I got this from the free Manhattan flashcards, the EIV set.
I don't really get the explanation. If someone could clarify what they mean I would really appreciate it!
Question:
If c < 4, what is the range of possible
values of d for the equation
3c = âˆ’6d?
Answer:
Answer: d > 2
We can actually replace c with its extreme value, which is "less
than 4." The equation will read 3(less than 4) = âˆ’6d. So (less
than 12) = âˆ’6d. Divide by âˆ’6, and remember to flip the sign,
because we're dividing by a negative. Thus we have (greater
than âˆ’2) = d.
Although I am not a quant master, I am not exactly a slouch either. This explanation makes no sense to me, specifically the parenthesized items. "The equation will read 3(less than 4) = 6d...." how exactly does this look in a formula?
From their explanation I am seeing:
3 > 4 = 6d
>12 = 6d
<2 = d
This is nonsensical to me... Any takers?
Inequality type question...
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I suggest taking a logical approach.
We are asked the range of a variable 'd', hence it is best to identify the max or the min value of d.
Given c<4. This means that 'c' can take a value miniscule away from 4.
So to take 4 as the ending point of c will make sense.
3*4 = 6d
d = 2 when 'c' is just out of the range on the max side.
For other declining values of 'c' the LHS will take a lower value and subsequently d will also be lower than 2.
Since 'd' we know is negative, it is logical to say that d>2.
We are asked the range of a variable 'd', hence it is best to identify the max or the min value of d.
Given c<4. This means that 'c' can take a value miniscule away from 4.
So to take 4 as the ending point of c will make sense.
3*4 = 6d
d = 2 when 'c' is just out of the range on the max side.
For other declining values of 'c' the LHS will take a lower value and subsequently d will also be lower than 2.
Since 'd' we know is negative, it is logical to say that d>2.

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Thank you. I understand your approach and it is more logical than the original solution.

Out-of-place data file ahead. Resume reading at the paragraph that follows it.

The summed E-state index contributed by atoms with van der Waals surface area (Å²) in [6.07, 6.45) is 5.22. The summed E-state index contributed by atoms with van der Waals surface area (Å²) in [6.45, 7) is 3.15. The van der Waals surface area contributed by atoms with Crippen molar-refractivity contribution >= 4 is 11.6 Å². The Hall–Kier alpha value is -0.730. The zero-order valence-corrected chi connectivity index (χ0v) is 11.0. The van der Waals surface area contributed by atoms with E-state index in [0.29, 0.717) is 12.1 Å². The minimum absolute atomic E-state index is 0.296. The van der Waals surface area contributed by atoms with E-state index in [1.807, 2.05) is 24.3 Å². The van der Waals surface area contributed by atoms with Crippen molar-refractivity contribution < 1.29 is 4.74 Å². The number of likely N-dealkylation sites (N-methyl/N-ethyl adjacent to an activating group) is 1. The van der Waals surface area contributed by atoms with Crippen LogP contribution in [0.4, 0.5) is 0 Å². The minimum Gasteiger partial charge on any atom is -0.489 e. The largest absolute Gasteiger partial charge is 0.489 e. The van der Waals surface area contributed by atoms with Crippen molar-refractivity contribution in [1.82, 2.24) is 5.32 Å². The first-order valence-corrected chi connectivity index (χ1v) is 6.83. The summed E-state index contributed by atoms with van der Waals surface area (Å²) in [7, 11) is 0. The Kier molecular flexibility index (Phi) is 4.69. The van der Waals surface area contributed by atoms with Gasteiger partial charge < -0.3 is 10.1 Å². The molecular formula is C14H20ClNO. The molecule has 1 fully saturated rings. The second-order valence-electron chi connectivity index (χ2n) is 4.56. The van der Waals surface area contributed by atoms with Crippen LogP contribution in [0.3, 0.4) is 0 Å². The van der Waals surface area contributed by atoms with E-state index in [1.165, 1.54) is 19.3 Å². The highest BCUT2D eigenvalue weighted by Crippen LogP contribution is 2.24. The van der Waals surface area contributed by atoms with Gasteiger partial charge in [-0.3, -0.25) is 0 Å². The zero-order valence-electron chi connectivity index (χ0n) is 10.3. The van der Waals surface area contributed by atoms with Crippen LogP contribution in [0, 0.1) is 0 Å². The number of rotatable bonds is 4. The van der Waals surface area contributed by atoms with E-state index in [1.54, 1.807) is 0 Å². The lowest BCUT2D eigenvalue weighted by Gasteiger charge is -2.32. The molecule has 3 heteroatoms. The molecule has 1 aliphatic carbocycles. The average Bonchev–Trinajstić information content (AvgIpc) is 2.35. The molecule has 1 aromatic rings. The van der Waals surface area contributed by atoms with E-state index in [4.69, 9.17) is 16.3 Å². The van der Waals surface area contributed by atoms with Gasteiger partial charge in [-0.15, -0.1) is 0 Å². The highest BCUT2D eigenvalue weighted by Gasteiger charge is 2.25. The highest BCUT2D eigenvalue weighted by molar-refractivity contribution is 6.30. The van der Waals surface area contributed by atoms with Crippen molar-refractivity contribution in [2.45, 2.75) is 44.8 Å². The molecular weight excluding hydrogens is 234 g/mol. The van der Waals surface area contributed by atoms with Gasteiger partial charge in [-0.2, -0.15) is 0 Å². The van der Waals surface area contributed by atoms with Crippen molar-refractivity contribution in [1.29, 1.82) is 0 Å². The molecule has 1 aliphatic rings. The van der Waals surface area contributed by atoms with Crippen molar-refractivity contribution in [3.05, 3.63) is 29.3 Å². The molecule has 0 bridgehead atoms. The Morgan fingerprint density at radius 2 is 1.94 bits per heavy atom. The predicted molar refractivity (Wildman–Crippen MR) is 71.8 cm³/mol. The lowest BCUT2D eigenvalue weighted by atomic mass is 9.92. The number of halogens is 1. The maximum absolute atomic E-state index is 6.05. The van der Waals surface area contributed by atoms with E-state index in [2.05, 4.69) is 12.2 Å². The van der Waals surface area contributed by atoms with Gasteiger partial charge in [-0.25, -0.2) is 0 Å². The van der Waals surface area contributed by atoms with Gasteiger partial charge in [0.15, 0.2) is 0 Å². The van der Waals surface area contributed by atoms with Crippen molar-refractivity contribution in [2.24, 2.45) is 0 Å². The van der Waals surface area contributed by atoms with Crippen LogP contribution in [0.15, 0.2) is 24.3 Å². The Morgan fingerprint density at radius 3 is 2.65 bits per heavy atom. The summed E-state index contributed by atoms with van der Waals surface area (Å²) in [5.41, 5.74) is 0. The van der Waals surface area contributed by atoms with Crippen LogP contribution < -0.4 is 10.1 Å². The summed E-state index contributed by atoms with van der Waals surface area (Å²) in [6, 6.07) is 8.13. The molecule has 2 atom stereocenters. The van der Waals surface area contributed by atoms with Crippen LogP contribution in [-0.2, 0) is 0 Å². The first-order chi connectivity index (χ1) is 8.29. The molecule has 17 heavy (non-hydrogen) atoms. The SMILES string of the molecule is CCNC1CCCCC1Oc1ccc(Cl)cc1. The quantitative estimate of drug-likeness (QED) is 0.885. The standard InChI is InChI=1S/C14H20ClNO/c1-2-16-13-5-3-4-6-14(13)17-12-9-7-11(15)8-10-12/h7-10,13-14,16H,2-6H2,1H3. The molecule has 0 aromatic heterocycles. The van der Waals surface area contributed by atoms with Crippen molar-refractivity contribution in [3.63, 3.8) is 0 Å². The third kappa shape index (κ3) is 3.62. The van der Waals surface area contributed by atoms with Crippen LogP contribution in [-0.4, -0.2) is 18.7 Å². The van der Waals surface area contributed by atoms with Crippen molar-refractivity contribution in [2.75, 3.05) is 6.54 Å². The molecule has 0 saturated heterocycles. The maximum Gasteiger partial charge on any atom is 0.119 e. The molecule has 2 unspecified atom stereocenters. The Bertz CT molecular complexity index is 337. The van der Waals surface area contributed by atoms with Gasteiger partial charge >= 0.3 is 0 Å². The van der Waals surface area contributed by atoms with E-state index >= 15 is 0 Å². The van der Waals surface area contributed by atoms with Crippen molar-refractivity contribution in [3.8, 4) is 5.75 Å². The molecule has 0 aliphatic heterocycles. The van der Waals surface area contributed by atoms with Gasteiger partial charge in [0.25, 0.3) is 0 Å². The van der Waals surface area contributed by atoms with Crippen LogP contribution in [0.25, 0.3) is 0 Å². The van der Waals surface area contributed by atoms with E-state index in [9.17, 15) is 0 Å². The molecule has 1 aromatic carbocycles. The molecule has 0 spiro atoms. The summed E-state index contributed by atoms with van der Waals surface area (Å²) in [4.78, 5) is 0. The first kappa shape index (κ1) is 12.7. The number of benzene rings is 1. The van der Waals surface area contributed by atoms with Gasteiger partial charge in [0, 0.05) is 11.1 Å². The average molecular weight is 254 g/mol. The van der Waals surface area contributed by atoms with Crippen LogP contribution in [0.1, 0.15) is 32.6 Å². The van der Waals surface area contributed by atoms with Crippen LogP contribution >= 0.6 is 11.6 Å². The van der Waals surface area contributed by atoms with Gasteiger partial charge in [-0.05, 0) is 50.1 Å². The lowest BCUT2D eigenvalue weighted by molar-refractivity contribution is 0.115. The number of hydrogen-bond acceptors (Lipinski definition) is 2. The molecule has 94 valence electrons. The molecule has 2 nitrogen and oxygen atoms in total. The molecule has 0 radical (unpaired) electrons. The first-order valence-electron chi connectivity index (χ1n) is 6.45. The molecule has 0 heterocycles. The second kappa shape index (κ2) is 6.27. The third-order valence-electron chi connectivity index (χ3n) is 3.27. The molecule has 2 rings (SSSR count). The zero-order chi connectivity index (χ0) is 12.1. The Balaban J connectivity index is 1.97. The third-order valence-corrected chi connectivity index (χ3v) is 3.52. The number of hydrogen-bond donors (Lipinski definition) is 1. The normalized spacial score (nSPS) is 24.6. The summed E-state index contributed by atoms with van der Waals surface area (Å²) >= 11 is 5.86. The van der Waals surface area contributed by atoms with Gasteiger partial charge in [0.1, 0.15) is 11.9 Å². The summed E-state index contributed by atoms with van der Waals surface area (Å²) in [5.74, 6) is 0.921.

What does "LHS" stand for in your post?
I can either see the solution to these kinds of problems within a minute or I am lost forever...
Is there any standard way to approach them or do I just need to practice them until I can handle new ones efficiently?
What does "LHS" stand for in your post?
I can either see the solution to these kinds of problems within a minute or I am lost forever...
Is there any standard way to approach them or do I just need to practice them until I can handle new ones efficiently?
Sorry about that. LHS stands for Left Hand Side, left of any sign 'equality' , inequality etc.nysnowboard wrote:Thank you. I understand your approach and it is more logical than the original solution.
What does "LHS" stand for in your post?
I can either see the solution to these kinds of problems within a minute or I am lost forever...
Is there any standard way to approach them or do I just need to practice them until I can handle new ones efficiently?
Talking about standard methods, they vary based on the problem presented and i have always tried to first devise a logical approach and only then look for standard(s) that may help.

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Ah, got it =). Your explanation is 100% clearer now that I know what LHS means.
Payment: One crisp, new Bgmat thank you!
Payment: One crisp, new Bgmat thank you!

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For other declining values of 'c' the LHS will take a lower value and subsequently d will also be lower than 2.
Any fast way to figure out/prove how declining values of 'c' will subsequently have d be lower than 2? The way I did it to figure this out was to plug in numbers where c<4 which in GMAT time will take tooooo long.
Any tips or tricks will be greatly appreciated! Thanks